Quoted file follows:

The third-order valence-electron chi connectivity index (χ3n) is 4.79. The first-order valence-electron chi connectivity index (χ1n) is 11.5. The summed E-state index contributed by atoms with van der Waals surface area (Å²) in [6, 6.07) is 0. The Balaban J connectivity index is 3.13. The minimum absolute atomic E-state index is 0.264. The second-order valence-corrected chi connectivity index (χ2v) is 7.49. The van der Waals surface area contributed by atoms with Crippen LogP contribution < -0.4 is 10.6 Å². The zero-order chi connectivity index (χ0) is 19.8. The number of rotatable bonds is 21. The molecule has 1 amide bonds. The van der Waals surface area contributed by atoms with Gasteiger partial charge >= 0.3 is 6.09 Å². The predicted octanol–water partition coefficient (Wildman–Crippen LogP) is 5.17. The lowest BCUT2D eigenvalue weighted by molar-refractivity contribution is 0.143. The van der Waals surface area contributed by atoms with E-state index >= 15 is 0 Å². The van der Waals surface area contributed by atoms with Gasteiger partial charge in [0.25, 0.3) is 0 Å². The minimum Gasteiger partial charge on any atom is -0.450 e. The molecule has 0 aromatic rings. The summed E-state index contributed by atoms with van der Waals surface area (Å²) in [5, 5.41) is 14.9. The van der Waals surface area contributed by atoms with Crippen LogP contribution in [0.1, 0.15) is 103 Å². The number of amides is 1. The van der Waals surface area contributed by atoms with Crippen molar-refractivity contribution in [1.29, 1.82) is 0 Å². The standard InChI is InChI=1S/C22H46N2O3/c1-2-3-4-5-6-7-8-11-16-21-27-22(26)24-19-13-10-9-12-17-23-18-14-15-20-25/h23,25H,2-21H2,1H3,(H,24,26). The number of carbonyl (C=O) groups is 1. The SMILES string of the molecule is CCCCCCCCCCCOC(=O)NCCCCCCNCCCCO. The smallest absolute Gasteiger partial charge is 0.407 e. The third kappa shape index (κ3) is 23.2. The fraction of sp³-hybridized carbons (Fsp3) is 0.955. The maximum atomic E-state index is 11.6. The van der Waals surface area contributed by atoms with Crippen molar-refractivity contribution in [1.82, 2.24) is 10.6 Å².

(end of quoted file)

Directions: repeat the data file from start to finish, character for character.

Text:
The third-order valence-electron chi connectivity index (χ3n) is 4.79. The first-order valence-electron chi connectivity index (χ1n) is 11.5. The summed E-state index contributed by atoms with van der Waals surface area (Å²) in [6, 6.07) is 0. The Balaban J connectivity index is 3.13. The minimum absolute atomic E-state index is 0.264. The second-order valence-corrected chi connectivity index (χ2v) is 7.49. The van der Waals surface area contributed by atoms with Crippen LogP contribution < -0.4 is 10.6 Å². The zero-order chi connectivity index (χ0) is 19.8. The number of rotatable bonds is 21. The molecule has 1 amide bonds. The van der Waals surface area contributed by atoms with Gasteiger partial charge >= 0.3 is 6.09 Å². The predicted octanol–water partition coefficient (Wildman–Crippen LogP) is 5.17. The lowest BCUT2D eigenvalue weighted by molar-refractivity contribution is 0.143. The van der Waals surface area contributed by atoms with E-state index >= 15 is 0 Å². The van der Waals surface area contributed by atoms with Gasteiger partial charge in [0.25, 0.3) is 0 Å². The minimum Gasteiger partial charge on any atom is -0.450 e. The molecule has 0 aromatic rings. The summed E-state index contributed by atoms with van der Waals surface area (Å²) in [5, 5.41) is 14.9. The van der Waals surface area contributed by atoms with Crippen LogP contribution in [0.1, 0.15) is 103 Å². The number of amides is 1. The van der Waals surface area contributed by atoms with Crippen molar-refractivity contribution in [1.29, 1.82) is 0 Å². The standard InChI is InChI=1S/C22H46N2O3/c1-2-3-4-5-6-7-8-11-16-21-27-22(26)24-19-13-10-9-12-17-23-18-14-15-20-25/h23,25H,2-21H2,1H3,(H,24,26). The number of carbonyl (C=O) groups is 1. The SMILES string of the molecule is CCCCCCCCCCCOC(=O)NCCCCCCNCCCCO. The smallest absolute Gasteiger partial charge is 0.407 e. The third kappa shape index (κ3) is 23.2. The fraction of sp³-hybridized carbons (Fsp3) is 0.955. The maximum atomic E-state index is 11.6. The van der Waals surface area contributed by atoms with Crippen molar-refractivity contribution in [1.82, 2.24) is 10.6 Å².